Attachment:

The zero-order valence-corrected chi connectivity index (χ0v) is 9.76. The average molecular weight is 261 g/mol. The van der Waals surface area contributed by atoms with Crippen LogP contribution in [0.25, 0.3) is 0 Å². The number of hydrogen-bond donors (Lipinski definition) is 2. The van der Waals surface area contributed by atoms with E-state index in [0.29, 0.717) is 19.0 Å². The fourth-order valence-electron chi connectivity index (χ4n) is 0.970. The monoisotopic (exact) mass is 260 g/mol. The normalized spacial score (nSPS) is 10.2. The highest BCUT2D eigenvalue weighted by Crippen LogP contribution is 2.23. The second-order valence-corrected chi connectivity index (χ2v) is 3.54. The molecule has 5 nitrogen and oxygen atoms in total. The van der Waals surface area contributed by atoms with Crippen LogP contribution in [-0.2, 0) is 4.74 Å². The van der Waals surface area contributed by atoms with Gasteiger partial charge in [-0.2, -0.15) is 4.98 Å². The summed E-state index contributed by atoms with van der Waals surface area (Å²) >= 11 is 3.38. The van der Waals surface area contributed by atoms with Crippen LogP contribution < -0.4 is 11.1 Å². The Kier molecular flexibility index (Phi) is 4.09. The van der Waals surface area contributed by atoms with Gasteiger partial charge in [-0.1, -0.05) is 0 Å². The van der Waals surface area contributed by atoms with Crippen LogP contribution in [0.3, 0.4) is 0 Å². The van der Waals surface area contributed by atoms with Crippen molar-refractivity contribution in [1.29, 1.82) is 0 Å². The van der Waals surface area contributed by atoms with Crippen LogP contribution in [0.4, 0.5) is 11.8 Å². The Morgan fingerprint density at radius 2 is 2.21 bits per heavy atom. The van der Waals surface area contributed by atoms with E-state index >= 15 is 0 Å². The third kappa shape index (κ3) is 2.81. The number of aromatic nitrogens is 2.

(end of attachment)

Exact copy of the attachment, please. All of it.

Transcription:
The zero-order valence-corrected chi connectivity index (χ0v) is 9.76. The average molecular weight is 261 g/mol. The van der Waals surface area contributed by atoms with Crippen LogP contribution in [0.25, 0.3) is 0 Å². The number of hydrogen-bond donors (Lipinski definition) is 2. The van der Waals surface area contributed by atoms with E-state index in [0.29, 0.717) is 19.0 Å². The fourth-order valence-electron chi connectivity index (χ4n) is 0.970. The monoisotopic (exact) mass is 260 g/mol. The normalized spacial score (nSPS) is 10.2. The highest BCUT2D eigenvalue weighted by Crippen LogP contribution is 2.23. The second-order valence-corrected chi connectivity index (χ2v) is 3.54. The molecule has 5 nitrogen and oxygen atoms in total. The van der Waals surface area contributed by atoms with Crippen LogP contribution in [-0.2, 0) is 4.74 Å². The van der Waals surface area contributed by atoms with Gasteiger partial charge in [-0.2, -0.15) is 4.98 Å². The summed E-state index contributed by atoms with van der Waals surface area (Å²) >= 11 is 3.38. The van der Waals surface area contributed by atoms with Crippen LogP contribution < -0.4 is 11.1 Å². The Kier molecular flexibility index (Phi) is 4.09. The van der Waals surface area contributed by atoms with Gasteiger partial charge in [-0.1, -0.05) is 0 Å². The van der Waals surface area contributed by atoms with Crippen LogP contribution in [0.3, 0.4) is 0 Å². The van der Waals surface area contributed by atoms with Crippen molar-refractivity contribution in [1.29, 1.82) is 0 Å². The van der Waals surface area contributed by atoms with Crippen LogP contribution in [0.4, 0.5) is 11.8 Å². The Morgan fingerprint density at radius 2 is 2.21 bits per heavy atom. The van der Waals surface area contributed by atoms with E-state index >= 15 is 0 Å². The third kappa shape index (κ3) is 2.81. The number of aromatic nitrogens is 2.